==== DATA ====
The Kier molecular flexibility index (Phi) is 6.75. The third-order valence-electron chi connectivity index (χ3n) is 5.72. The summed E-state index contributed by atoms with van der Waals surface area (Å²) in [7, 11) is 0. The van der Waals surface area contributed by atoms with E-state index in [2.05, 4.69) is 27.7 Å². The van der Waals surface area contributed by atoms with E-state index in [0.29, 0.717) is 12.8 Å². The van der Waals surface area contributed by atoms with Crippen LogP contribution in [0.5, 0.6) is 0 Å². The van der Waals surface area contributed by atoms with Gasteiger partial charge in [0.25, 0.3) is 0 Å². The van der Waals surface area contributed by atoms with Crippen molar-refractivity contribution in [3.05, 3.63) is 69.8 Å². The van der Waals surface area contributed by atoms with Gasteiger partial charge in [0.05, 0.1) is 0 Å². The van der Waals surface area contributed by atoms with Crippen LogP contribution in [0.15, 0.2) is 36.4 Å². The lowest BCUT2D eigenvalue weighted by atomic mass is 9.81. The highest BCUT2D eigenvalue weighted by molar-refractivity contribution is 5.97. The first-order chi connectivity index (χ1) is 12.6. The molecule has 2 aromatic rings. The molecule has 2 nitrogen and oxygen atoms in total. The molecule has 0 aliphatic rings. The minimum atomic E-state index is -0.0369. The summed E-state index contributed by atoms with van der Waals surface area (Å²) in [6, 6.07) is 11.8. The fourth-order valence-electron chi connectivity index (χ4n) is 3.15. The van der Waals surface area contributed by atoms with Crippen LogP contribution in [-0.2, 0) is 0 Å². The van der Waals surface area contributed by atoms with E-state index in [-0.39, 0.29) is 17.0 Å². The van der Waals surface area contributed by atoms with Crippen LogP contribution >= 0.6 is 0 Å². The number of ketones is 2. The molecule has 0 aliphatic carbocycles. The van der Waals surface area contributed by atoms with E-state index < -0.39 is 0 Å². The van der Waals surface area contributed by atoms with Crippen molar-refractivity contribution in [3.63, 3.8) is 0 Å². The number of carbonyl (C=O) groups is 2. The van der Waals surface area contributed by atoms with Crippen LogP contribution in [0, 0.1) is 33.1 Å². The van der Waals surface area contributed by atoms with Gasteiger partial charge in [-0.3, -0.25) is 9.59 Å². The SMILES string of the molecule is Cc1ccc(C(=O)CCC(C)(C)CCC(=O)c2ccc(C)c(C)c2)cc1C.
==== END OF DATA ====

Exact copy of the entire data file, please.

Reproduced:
The Kier molecular flexibility index (Phi) is 6.75. The third-order valence-electron chi connectivity index (χ3n) is 5.72. The summed E-state index contributed by atoms with van der Waals surface area (Å²) in [7, 11) is 0. The van der Waals surface area contributed by atoms with E-state index in [2.05, 4.69) is 27.7 Å². The van der Waals surface area contributed by atoms with E-state index in [0.29, 0.717) is 12.8 Å². The van der Waals surface area contributed by atoms with Crippen LogP contribution in [0.5, 0.6) is 0 Å². The van der Waals surface area contributed by atoms with Gasteiger partial charge in [0.25, 0.3) is 0 Å². The van der Waals surface area contributed by atoms with Crippen molar-refractivity contribution in [3.05, 3.63) is 69.8 Å². The van der Waals surface area contributed by atoms with Gasteiger partial charge in [0.05, 0.1) is 0 Å². The van der Waals surface area contributed by atoms with Crippen LogP contribution in [0.15, 0.2) is 36.4 Å². The lowest BCUT2D eigenvalue weighted by atomic mass is 9.81. The highest BCUT2D eigenvalue weighted by molar-refractivity contribution is 5.97. The first-order chi connectivity index (χ1) is 12.6. The molecule has 2 aromatic rings. The molecule has 2 nitrogen and oxygen atoms in total. The molecule has 0 aliphatic rings. The minimum atomic E-state index is -0.0369. The summed E-state index contributed by atoms with van der Waals surface area (Å²) in [6, 6.07) is 11.8. The fourth-order valence-electron chi connectivity index (χ4n) is 3.15. The van der Waals surface area contributed by atoms with Crippen LogP contribution in [-0.2, 0) is 0 Å². The van der Waals surface area contributed by atoms with E-state index in [-0.39, 0.29) is 17.0 Å². The van der Waals surface area contributed by atoms with Crippen LogP contribution >= 0.6 is 0 Å². The number of ketones is 2. The molecule has 0 aliphatic carbocycles. The van der Waals surface area contributed by atoms with E-state index < -0.39 is 0 Å². The van der Waals surface area contributed by atoms with Crippen molar-refractivity contribution in [3.63, 3.8) is 0 Å². The number of carbonyl (C=O) groups is 2. The van der Waals surface area contributed by atoms with Crippen LogP contribution in [0, 0.1) is 33.1 Å². The van der Waals surface area contributed by atoms with Gasteiger partial charge in [-0.3, -0.25) is 9.59 Å². The SMILES string of the molecule is Cc1ccc(C(=O)CCC(C)(C)CCC(=O)c2ccc(C)c(C)c2)cc1C.